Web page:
Tuesday, November 20, 2012

An Absence So Great

by Jane Kirkpatrick

Waterbrook Press

Jessie Gaebele's life couldn't be better. Armed with the knowledge to run her own photographic studio, she decides to help owners run their studios while they are sick with mercury poisoning. She steps closer and closer to owning her own studio, and she scrimps and saves until her goal is within her reach.

Despite Jessie's good intentions, it seems as if she is an impasse in her life. She cannot move forward with her studio plans, nor is she making progress with overcoming her infatuation with her tutor and mentor, F.J. Bauer. Is she truly a woman in a man's world, or is she capable of becoming her own person?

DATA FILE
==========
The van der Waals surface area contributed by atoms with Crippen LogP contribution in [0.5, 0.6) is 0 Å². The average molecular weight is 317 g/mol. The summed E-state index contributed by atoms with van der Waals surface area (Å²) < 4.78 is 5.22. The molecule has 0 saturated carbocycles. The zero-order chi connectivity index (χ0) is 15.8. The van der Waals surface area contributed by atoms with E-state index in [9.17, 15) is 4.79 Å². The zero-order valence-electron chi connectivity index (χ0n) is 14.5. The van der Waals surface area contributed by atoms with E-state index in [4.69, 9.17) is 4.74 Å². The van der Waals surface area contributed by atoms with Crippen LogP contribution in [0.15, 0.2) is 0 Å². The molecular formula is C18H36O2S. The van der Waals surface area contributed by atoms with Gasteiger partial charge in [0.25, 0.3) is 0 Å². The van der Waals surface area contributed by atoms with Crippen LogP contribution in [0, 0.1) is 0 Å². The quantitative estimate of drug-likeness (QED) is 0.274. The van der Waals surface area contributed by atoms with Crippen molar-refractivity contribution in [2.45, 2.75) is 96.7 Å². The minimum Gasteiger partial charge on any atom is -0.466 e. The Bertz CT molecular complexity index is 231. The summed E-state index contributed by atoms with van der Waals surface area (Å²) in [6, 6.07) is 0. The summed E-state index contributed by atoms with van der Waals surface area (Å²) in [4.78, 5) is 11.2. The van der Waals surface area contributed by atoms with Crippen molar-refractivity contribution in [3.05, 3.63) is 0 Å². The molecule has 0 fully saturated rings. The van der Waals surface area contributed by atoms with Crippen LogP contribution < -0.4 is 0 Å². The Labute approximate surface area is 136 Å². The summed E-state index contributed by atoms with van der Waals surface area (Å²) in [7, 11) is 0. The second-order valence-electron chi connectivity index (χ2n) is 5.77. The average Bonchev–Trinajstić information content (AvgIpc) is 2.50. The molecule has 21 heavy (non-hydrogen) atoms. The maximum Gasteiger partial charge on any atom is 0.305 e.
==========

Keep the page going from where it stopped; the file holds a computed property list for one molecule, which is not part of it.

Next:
While this novel is better enjoyed after the first book, A Flickering Light, it stands well on it's own as well. While the end is predictable, the resolution and peace that is found by the characters is quite astounding considering the subject matter. F.J. Bauer's great lengths to pursuit of a woman he could never have is a little far-fetched to my mind, but some stories are too crazy to be made up. And this one was as close to the heart of the truth as Kirkpatrick could get. I commend her for tackling on such a feat; a fictional depiction and account of the true to life events surrounding her grandmother's life. A work well done.

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